Only one hospital in or around Glendale aced a twice-yearly hospital safety report card, while three others earned middling grades.
Glendale Adventist once again earned an A from Washington, D.C.-based Leapfrog Group, an organization that advocates for hospital patient safety.
Leapfrog bases its assessments on a host of criteria, including the chances of contracting infections and patients falls during a hospital stay.
Glendale Adventist earned its third straight A dating to spring 2015.
Hospital Chief Executive Kevin Roberts said Glendale Adventist employs “best practices.”
Key factors he cited include 24-hour physician presence in the intensive care unit and regular room visits by nurses, Roberts said.
“Nurses check on the patients every hour, and during those rounds they make sure the patient’s needs are anticipated rather than waiting for something bad to happen,” he said.
Dignity Healthy Glendale Memorial, USC Verdugo Hills Hospital and Providence St. Joseph’s Medical Center received Cs.
The Leapfrog score is based on an average of 30 categories. Glendale Adventist received its highest marks for having “enough qualified nurses” and “training to improve safety,” but fell short in “infections in the urinary tract during [intensive care unit] stay.”
Dignity Health Glendale Memorial has consistently earned C grades since 2013, and this time received low marks for categories like “hand washing” and “staff accurately record patient medications.”
Chief Nurse Executive Liza Abcede said while the hospital welcomes review from outside agencies, Leapfrog’s assessment didn’t get the full picture.
“The  measures identified by the Leapfrog Group for improving quality and patient safety may help improve patient safety outcomes, but they are neither the best nor the only indicators of an institution’s quality,” she wrote in a statement.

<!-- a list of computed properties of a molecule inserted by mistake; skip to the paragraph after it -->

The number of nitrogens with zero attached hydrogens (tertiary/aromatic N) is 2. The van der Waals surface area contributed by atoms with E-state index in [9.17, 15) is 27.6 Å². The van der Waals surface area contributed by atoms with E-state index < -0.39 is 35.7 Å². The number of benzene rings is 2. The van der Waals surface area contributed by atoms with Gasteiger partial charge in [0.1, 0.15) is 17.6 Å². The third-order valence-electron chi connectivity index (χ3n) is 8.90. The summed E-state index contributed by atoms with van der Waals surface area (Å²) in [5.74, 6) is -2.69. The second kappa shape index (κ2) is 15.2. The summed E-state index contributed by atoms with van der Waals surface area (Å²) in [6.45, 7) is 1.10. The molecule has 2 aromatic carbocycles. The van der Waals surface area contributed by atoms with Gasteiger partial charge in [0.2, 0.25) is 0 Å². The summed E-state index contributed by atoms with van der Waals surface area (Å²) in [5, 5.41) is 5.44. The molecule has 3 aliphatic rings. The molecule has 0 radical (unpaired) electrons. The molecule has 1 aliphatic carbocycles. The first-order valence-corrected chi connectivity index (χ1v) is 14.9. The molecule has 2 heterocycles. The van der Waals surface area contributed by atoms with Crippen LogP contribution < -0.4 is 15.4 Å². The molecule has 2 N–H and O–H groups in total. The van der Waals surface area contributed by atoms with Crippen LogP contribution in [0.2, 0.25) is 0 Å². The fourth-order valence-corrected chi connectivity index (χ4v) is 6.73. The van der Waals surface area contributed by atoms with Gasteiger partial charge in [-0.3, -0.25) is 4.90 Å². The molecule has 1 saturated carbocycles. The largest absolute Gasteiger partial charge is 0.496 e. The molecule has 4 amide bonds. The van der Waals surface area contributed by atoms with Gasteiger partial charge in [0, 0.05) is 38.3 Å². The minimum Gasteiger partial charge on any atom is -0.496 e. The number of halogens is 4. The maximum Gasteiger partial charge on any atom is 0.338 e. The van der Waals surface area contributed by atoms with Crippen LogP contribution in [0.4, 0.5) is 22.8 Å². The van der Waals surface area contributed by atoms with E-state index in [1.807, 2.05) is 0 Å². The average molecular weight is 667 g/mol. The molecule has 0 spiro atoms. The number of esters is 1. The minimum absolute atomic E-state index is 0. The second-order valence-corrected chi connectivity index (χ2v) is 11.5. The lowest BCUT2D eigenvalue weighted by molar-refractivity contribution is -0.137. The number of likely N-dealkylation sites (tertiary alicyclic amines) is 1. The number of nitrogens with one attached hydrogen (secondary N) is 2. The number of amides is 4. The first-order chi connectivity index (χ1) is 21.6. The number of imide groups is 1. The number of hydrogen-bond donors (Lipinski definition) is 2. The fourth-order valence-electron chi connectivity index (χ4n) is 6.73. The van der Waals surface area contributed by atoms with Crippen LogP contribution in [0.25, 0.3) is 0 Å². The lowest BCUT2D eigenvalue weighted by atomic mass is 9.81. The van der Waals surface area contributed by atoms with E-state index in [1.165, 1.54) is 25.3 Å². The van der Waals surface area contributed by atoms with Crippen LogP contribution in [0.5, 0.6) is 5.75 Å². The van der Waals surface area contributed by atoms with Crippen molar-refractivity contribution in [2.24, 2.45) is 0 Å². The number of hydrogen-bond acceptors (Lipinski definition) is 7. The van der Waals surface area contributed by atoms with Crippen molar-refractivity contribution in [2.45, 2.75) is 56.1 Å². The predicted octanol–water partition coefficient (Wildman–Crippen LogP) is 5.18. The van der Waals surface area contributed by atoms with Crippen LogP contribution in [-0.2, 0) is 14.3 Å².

Abcede touted other honors and recognitions Dignity Health Glendale Memorial has received, including the Healthgrades Patient Safety Excellence Award. Healthgrades also ranked the hospital among the top 10% in terms of patient safety for hospitals nationwide.
USC Verdugo Hills earned its second straight C. While Leapfrog praised the hospital for treating collapsed lungs and “staff working together to prevent errors,” it fell short in preventing bedsores and preventing ventilator problems.
In a statement, USC Verdugo Hills said it is working to improve patient safety and that the Leapfrog methodology is out of date.
“Our dedicated efforts have resulted in reduced hospital-acquired infection rates and improvements in other patient-safety indicators, which are not reflected in the most recent hospital-safety score,” the statement read.
Indeed, the information Leapfrog accesses from Medicare and other agencies can be several years old, said Erica Mobley, Leapfrog’s director of communications.
Nicholas Testa, the chief medical officer at Providence St. Joseph’s Medical Center in Burbank, said the most recent data is more than a year old and that his staff is working hard to prevent hospital-acquired infections.
Providence St. Joseph’s earned a C grade, a drop from the B in fall 2015.
The Burbank hospital received low marks for communication with doctors and nurses, but Testa said all employees at the hospital have been learning a new uniform mode of communication to improve response times.
Providence St. Joseph’s is also working to implement best safety practices from related industries.
“We look at the things that people do every single day that can change our culture,” Testa said.
Arin Mikailian, firstname.lastname@example.org